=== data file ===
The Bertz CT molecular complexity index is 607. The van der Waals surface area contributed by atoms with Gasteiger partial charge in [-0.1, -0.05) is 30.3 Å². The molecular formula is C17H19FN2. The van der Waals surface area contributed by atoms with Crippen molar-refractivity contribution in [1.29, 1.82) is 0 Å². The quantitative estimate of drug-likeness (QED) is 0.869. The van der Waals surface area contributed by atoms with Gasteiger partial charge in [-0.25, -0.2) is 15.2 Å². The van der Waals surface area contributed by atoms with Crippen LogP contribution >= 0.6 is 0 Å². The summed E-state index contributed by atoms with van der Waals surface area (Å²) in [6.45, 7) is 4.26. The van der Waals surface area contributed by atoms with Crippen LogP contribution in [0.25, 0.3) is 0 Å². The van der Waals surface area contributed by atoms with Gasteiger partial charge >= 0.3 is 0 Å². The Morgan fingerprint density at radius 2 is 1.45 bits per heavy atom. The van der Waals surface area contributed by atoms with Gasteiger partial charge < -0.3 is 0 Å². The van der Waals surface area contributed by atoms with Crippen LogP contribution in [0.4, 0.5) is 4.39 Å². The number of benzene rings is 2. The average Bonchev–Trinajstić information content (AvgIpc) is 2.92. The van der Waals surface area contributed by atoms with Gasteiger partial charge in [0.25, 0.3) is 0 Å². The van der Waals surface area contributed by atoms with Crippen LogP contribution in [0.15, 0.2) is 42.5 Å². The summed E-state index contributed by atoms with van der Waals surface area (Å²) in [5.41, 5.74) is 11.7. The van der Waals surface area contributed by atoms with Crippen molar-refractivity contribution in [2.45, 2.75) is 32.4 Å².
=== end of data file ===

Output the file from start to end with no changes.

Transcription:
The Bertz CT molecular complexity index is 607. The van der Waals surface area contributed by atoms with Gasteiger partial charge in [-0.1, -0.05) is 30.3 Å². The molecular formula is C17H19FN2. The van der Waals surface area contributed by atoms with Crippen molar-refractivity contribution in [1.29, 1.82) is 0 Å². The quantitative estimate of drug-likeness (QED) is 0.869. The van der Waals surface area contributed by atoms with Gasteiger partial charge in [-0.25, -0.2) is 15.2 Å². The van der Waals surface area contributed by atoms with Crippen LogP contribution >= 0.6 is 0 Å². The summed E-state index contributed by atoms with van der Waals surface area (Å²) in [6.45, 7) is 4.26. The van der Waals surface area contributed by atoms with Crippen LogP contribution in [0.25, 0.3) is 0 Å². The van der Waals surface area contributed by atoms with Gasteiger partial charge >= 0.3 is 0 Å². The Morgan fingerprint density at radius 2 is 1.45 bits per heavy atom. The van der Waals surface area contributed by atoms with Gasteiger partial charge < -0.3 is 0 Å². The van der Waals surface area contributed by atoms with Crippen LogP contribution in [0.4, 0.5) is 4.39 Å². The number of benzene rings is 2. The average Bonchev–Trinajstić information content (AvgIpc) is 2.92. The van der Waals surface area contributed by atoms with Gasteiger partial charge in [0.25, 0.3) is 0 Å². The van der Waals surface area contributed by atoms with Crippen LogP contribution in [0.15, 0.2) is 42.5 Å². The summed E-state index contributed by atoms with van der Waals surface area (Å²) in [5.41, 5.74) is 11.7. The van der Waals surface area contributed by atoms with Crippen molar-refractivity contribution in [2.45, 2.75) is 32.4 Å².